• Prostatitis: Inflammation causes swelling of the prostate and sometimes surrounding areas, leading to pelvic pain and painful or difficult urination.
  • Prostate cancer: Pelvic pain is uncommon until the cancer is advanced. Earlier pain may be due to cancer spreading to the bones.

Gastrointestinal System

Several different conditions that affect the gut, especially the large intestine (colon), may cause lower abdominal pain that can feel as if it is located in the pelvis.

  • Appendicitis: Inflammation in the appendix produces sudden pain near the belly button that moves to the lower right part of the abdomen (which is why it may be mistaken for pelvic pain). Other symptoms include loss of appetite, fever, vomiting, and pain with movement. Appendicitis requires immediate medical attention.
  • Irritable bowel syndrome: This functional gastrointestinal disorder causes crampy abdominal pain that may be worsened by stress or eating. Pain may be eased by a bowel movement. Other symptoms include bloating, diarrhea, and/or constipation.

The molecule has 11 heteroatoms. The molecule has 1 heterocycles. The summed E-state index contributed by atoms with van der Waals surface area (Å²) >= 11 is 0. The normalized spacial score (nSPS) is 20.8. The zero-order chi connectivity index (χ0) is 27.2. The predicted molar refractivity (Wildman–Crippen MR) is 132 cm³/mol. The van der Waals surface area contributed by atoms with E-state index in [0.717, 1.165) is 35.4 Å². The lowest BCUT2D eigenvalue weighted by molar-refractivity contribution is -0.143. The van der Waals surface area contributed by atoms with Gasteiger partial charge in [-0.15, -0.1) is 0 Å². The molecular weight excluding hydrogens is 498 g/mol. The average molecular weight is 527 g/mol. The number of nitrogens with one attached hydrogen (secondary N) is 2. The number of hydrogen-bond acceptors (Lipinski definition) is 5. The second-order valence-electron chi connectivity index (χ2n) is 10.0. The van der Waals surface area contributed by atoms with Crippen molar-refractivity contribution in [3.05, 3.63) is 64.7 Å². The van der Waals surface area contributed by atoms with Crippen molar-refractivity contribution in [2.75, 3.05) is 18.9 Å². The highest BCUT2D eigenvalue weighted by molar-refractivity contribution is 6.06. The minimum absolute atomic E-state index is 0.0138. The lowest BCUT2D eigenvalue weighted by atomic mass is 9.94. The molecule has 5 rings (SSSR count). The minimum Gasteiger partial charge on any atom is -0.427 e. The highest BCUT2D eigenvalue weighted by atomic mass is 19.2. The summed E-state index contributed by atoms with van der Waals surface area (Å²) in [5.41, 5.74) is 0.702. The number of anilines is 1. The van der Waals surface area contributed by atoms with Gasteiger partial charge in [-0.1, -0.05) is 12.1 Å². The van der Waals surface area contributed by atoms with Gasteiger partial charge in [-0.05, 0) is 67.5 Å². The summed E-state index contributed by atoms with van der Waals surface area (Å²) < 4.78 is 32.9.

• Diverticulitis: Infection or inflammation that develops in the wall of the large intestine.
  • Constipation: Infrequent bowel movements (less than two to three times per week) can cause abdominal discomfort.

Musculoskeletal System

The pelvis is a complex bony structure that consists of many muscles, ligaments, and tendons. With so many elements comes the potential for several musculoskeletal problems that may cause pelvic pain. Here are two examples:

  • Nonrelaxing pelvic floor dysfunction: Pelvic muscles don't relax and contract appropriately, leading to pelvic pain plus problems with sexual function, urinating, and having a bowel movement.
  • Iliac crest pain syndrome: Pain along the top curved portion of your ilium (the largest bone in your pelvis) may occur as a result of weak muscles in the back, hip, and abdomen, or from inflamed tendons and ligaments in the area.